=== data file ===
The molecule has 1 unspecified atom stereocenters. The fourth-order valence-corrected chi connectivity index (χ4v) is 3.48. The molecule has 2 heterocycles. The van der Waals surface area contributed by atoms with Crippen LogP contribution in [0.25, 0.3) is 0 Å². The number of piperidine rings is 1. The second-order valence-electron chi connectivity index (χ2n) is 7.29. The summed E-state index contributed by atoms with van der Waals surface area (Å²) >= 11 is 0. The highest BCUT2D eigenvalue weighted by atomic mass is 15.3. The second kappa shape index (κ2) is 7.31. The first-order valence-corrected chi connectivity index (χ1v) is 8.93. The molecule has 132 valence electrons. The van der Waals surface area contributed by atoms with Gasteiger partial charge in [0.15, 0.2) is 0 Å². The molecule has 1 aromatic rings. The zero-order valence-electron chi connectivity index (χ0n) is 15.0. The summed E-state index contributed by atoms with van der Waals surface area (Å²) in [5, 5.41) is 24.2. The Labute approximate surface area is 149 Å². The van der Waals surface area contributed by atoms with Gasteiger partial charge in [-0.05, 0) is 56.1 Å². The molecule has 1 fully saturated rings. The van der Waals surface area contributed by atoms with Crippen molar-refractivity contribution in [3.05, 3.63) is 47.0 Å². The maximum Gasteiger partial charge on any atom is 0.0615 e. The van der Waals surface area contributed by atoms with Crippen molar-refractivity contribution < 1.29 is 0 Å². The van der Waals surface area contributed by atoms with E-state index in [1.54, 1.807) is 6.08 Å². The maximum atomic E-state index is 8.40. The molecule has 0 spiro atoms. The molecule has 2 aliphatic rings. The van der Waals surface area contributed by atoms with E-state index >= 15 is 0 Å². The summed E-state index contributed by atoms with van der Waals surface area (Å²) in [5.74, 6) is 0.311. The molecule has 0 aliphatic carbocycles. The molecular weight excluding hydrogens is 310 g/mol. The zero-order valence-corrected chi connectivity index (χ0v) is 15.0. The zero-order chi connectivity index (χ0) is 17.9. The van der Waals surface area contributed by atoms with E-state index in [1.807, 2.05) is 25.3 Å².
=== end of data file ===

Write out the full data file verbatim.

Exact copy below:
The molecule has 1 unspecified atom stereocenters. The fourth-order valence-corrected chi connectivity index (χ4v) is 3.48. The molecule has 2 heterocycles. The van der Waals surface area contributed by atoms with Crippen LogP contribution in [0.25, 0.3) is 0 Å². The number of piperidine rings is 1. The second-order valence-electron chi connectivity index (χ2n) is 7.29. The summed E-state index contributed by atoms with van der Waals surface area (Å²) >= 11 is 0. The highest BCUT2D eigenvalue weighted by atomic mass is 15.3. The second kappa shape index (κ2) is 7.31. The first-order valence-corrected chi connectivity index (χ1v) is 8.93. The molecule has 132 valence electrons. The van der Waals surface area contributed by atoms with Gasteiger partial charge in [0.15, 0.2) is 0 Å². The molecule has 1 aromatic rings. The zero-order valence-electron chi connectivity index (χ0n) is 15.0. The summed E-state index contributed by atoms with van der Waals surface area (Å²) in [5, 5.41) is 24.2. The Labute approximate surface area is 149 Å². The van der Waals surface area contributed by atoms with Gasteiger partial charge in [-0.05, 0) is 56.1 Å². The molecule has 1 fully saturated rings. The van der Waals surface area contributed by atoms with Crippen molar-refractivity contribution in [3.05, 3.63) is 47.0 Å². The maximum Gasteiger partial charge on any atom is 0.0615 e. The van der Waals surface area contributed by atoms with Crippen molar-refractivity contribution < 1.29 is 0 Å². The van der Waals surface area contributed by atoms with E-state index in [1.54, 1.807) is 6.08 Å². The maximum atomic E-state index is 8.40. The molecule has 0 spiro atoms. The molecule has 2 aliphatic rings. The van der Waals surface area contributed by atoms with E-state index >= 15 is 0 Å². The summed E-state index contributed by atoms with van der Waals surface area (Å²) in [5.74, 6) is 0.311. The molecule has 0 aliphatic carbocycles. The molecular weight excluding hydrogens is 310 g/mol. The zero-order valence-corrected chi connectivity index (χ0v) is 15.0. The zero-order chi connectivity index (χ0) is 17.9. The van der Waals surface area contributed by atoms with E-state index in [1.807, 2.05) is 25.3 Å².